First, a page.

Matters of moment: June 2018

There are few things like a sunny spring morning to inspire optimism – especially in the world of motor racing.

After a long, hard winter during which many men, women and machines have been hunkered down indoors, maintaining a low profile and staying out of trouble, now is the time when garage doors are flung open, engines revved, sandwiches packed and journeys to the nearest race track undertaken.

Sometimes, the season springs a cruel trick on competitors and fans alike: witness the Goodwood Members’ Meeting, which took place in the midst of a small Sussex blizzard in March, forcing all who were there to retrieve from deep within themselves that most British of characteristics when under pressure: the stiff upper lip. In truth, though, those lips might simply have been frozen solid.

In any case, for many in the London offices of Motor Sport, the Members’ Meeting has come to represent the bang of the starting gun for the racing season. Our desks have been cleared of winter detritus and tired press releases, while editors, photographers and correspondents have eagerly been planning their diaries and polishing their pitches and story ideas.

I know this because as the new editor of this great magazine, those pitches and ideas are now landing on my desk. Nick Trott, the previous editor, has moved on to fresh pastures and I am grateful to him for leaving the magazine in such rude health.

One of the things that Nick valued – and I hope to encourage – is the interaction between readers and magazine be it via letters and emails, in the comments on our website or via social media. This is very different to my previous jobs, when I was a reporter and editor on Fleet Street, for many years with The Sunday Times. I think it is our shared passion around motor sport that makes the difference – but it is a double-edged sword: if we make any mistakes, I know you will not be reticent in pointing them out.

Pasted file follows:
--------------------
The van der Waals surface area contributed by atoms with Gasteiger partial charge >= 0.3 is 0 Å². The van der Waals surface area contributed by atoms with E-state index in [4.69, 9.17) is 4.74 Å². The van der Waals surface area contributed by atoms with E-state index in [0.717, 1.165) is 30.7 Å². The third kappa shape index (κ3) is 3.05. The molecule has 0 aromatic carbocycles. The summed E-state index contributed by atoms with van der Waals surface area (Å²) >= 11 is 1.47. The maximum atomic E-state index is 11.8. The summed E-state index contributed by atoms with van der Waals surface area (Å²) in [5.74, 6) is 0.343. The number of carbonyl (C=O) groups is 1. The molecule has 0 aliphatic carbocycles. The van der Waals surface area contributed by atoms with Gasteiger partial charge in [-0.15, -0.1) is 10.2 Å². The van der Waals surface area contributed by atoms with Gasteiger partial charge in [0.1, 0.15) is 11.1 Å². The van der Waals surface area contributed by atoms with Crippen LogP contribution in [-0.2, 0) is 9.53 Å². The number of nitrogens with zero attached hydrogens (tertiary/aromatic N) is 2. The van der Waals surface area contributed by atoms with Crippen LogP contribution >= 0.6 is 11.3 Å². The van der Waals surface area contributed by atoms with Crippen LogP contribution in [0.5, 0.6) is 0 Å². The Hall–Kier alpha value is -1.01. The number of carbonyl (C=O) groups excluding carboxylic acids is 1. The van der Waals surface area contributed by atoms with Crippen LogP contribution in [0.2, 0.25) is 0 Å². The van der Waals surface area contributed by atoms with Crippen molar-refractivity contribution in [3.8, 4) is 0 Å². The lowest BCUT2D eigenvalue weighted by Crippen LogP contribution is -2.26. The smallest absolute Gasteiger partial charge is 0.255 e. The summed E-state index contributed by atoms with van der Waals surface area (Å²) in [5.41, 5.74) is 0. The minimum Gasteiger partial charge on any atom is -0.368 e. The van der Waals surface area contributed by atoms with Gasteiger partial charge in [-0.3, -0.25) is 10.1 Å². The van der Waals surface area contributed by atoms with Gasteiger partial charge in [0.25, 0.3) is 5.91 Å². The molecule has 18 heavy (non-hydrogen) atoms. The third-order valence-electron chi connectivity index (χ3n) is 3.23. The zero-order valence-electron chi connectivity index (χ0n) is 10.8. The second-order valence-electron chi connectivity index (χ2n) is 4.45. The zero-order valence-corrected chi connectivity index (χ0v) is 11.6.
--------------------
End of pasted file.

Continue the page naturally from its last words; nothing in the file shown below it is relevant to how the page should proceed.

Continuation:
For now though, our thoughts are focused on the glorious season ahead: will I send Simon Arron to Prescott, a plum job if ever there was one, or would it be better to dispatch our superb photographer Lyndon McNeil and Hamish McAllister our videographer, to capture its quintessentially English feel? Jack Phillips, our web editor and sports car aficionado, thinks he has a brilliant new angle on this year’s Le Mans, but then so does reporter Samarth Kanal… Damon Cogman, our art director, has an idea about our next new cover and Gordon Cruickshank is out of the office on a mystery assignment even I don’t know about – no doubt a gem of a story will be the result.

Meanwhile, Mark Hughes has just called in from Shanghai with a potential scoop on McLaren’s on-going travails. He will call again when he gets to Baku with an update.

Yes, spring has very definitely sprung and all of us at Motor Sport can’t wait to go racing.

THE WHOLE MOTOR SPORT team extends its condolences to the family of John Miles, who died earlier this month aged 74. A mild man of extreme and varied talent, as driver, engineer, journalist and music lover, he represented the best our sport has to offer.

The news prompted me to look back at our Lunch with... interview, which Simon Taylor conducted with John in 2014. Among his reminiscences of life at Lotus under Colin Chapman, he made many a prescient point. In particular, his clear-eyed view of the money-driven world of F1 struck a chord.

“Because I’m an engineer, you’d think that modern F1 should attract me,” he says. “But that’s not the sort of engineering challenge I want. I got much more satisfaction from turning the Vauxhall Astra into a production car that handled well, and there are a million of those on the road. In F1 there is no financial compromise, whereas if you’re designing a production car, even if it’s an Aston Martin, you have to get the results you want and still stay within a budget. On a volume car, if you want to change the suspension geometry and pierce another hole in the subframe, that may be hundreds of thousands of euros. The discipline of that is much more interesting, much more challenging, than F1, where money is no object.”

A full appreciation is available on our website, where Lunch with… has been moved from the archives so readers can reflect on his varied and interesting career.

“Once motor racing was all I lived for,” he concluded. “But in the end you suddenly realise there are other things in life.”